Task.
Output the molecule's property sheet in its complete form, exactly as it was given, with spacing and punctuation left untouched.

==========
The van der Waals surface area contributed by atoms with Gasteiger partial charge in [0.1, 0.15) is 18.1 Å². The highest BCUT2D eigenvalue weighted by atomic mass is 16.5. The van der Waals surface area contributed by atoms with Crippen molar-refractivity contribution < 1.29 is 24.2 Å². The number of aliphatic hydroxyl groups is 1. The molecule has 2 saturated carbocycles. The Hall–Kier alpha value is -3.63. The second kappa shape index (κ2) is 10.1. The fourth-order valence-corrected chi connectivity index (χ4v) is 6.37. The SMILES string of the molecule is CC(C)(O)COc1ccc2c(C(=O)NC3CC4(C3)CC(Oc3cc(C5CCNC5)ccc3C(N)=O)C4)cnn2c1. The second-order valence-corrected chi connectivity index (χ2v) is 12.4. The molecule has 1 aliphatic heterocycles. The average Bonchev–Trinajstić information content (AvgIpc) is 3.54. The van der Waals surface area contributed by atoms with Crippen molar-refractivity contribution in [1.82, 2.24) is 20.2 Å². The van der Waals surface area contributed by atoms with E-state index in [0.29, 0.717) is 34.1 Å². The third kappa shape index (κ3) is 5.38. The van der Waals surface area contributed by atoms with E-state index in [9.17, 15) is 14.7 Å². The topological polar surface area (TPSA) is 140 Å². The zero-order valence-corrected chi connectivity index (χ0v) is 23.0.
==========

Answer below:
The van der Waals surface area contributed by atoms with Gasteiger partial charge in [0.1, 0.15) is 18.1 Å². The highest BCUT2D eigenvalue weighted by atomic mass is 16.5. The van der Waals surface area contributed by atoms with Crippen molar-refractivity contribution < 1.29 is 24.2 Å². The number of aliphatic hydroxyl groups is 1. The molecule has 2 saturated carbocycles. The Hall–Kier alpha value is -3.63. The second kappa shape index (κ2) is 10.1. The fourth-order valence-corrected chi connectivity index (χ4v) is 6.37. The SMILES string of the molecule is CC(C)(O)COc1ccc2c(C(=O)NC3CC4(C3)CC(Oc3cc(C5CCNC5)ccc3C(N)=O)C4)cnn2c1. The second-order valence-corrected chi connectivity index (χ2v) is 12.4. The molecule has 1 aliphatic heterocycles. The average Bonchev–Trinajstić information content (AvgIpc) is 3.54. The van der Waals surface area contributed by atoms with Crippen molar-refractivity contribution in [1.82, 2.24) is 20.2 Å². The van der Waals surface area contributed by atoms with E-state index in [0.29, 0.717) is 34.1 Å². The third kappa shape index (κ3) is 5.38. The van der Waals surface area contributed by atoms with E-state index in [9.17, 15) is 14.7 Å². The topological polar surface area (TPSA) is 140 Å². The zero-order valence-corrected chi connectivity index (χ0v) is 23.0.